As an economics student I wondered the same thing.  Why must the stock market and prices keep rising with no end in sight?  Surely there must come a point when the continuing rise in costs will be unsustainable.  Will the day come when a loaf of bread will cost $1,000?  But that issue is never addressed.  When does this stop making sense and a new paradigm must be adopted?  Similarly, when do we get to the point that continuing to increase the energy we put into our goals and dreams becomes futile?  If a person is in sowing season reaping will not be an option, at least without getting into trouble.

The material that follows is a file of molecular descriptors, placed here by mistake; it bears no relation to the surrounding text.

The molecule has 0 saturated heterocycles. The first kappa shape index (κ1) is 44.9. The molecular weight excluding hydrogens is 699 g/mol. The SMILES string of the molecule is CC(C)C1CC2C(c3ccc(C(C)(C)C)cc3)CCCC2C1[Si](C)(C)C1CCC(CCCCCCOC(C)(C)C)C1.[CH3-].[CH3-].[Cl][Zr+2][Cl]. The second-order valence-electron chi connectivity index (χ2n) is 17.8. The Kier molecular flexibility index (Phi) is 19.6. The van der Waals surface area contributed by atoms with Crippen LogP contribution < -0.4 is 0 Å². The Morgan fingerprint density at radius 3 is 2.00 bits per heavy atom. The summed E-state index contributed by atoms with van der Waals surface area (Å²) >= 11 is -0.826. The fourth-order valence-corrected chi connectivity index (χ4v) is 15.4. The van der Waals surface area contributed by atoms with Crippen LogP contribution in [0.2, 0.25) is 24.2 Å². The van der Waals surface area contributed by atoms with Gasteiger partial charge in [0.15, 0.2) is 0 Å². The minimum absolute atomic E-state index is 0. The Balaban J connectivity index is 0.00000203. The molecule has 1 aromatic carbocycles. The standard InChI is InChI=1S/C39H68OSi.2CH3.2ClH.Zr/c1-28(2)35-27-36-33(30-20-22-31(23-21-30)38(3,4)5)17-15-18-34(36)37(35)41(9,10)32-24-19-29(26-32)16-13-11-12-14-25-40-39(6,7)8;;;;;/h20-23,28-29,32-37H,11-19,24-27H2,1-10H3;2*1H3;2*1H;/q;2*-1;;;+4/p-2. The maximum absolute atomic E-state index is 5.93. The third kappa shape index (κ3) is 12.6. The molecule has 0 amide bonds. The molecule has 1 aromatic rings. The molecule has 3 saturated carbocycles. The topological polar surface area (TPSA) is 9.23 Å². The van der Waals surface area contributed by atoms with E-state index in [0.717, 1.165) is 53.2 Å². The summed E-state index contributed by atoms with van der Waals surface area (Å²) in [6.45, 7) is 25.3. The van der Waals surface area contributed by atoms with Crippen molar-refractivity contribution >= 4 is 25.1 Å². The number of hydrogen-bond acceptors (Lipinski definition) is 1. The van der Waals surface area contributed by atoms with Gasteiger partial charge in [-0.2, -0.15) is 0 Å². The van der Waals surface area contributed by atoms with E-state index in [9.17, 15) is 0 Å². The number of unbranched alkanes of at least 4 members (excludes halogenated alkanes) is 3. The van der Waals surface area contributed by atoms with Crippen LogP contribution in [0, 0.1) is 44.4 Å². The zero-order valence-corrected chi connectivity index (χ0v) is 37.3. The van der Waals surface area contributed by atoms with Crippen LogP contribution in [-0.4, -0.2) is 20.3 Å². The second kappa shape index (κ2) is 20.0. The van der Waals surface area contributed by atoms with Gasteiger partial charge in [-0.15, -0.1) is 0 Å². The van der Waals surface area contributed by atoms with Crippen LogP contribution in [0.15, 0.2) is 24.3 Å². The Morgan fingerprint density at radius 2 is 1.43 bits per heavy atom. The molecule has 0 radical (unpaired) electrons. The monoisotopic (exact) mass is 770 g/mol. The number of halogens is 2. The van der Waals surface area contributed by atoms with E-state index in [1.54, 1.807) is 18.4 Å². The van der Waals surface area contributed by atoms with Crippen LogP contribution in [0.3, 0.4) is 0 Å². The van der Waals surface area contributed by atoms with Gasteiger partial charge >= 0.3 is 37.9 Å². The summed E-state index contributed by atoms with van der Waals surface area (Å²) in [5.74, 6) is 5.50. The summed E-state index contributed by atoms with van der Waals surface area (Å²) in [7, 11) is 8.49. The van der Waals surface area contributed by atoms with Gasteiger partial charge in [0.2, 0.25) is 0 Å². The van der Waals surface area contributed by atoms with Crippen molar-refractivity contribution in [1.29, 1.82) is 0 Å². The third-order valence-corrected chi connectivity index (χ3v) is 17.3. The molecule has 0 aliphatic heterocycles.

On Instagram today a promotion for the book The 10X Ruleby Grant Cardone showed up on my timeline.  It’s another full dose of motivation porn, expounding on his idea to do everything 10 times more than you would otherwise, to achieve massive results.  And though he posits this premise toward entrepreneurship, it is best for sales people.  The reviews on Amazon are quite telling.  The low scorers site the many shortcomings and even dangers of approaching life and work this way and that the author gave no actionable steps to implement his credo. Motivation porn works by digging into peoples’ feelings of guild and insecurities around why they haven’t achieve “massive results” like the “winners” have – the Elon Musks and Vaynerchucks of the world.  ‘What’s wrong with YOU?’  It comes down to FOMO which is what led to the hype over cryptocurrencies a couple of years ago.  The heightened emotional response is elicited, making the listener ripe for the plucking. This is when the sale happens because nobody wants to be a loser, or, God forbid, “average.”  The “sale”constitutes any positive affirmation such as a ‘like’ or a follow or the purchase of a book or a course and the like.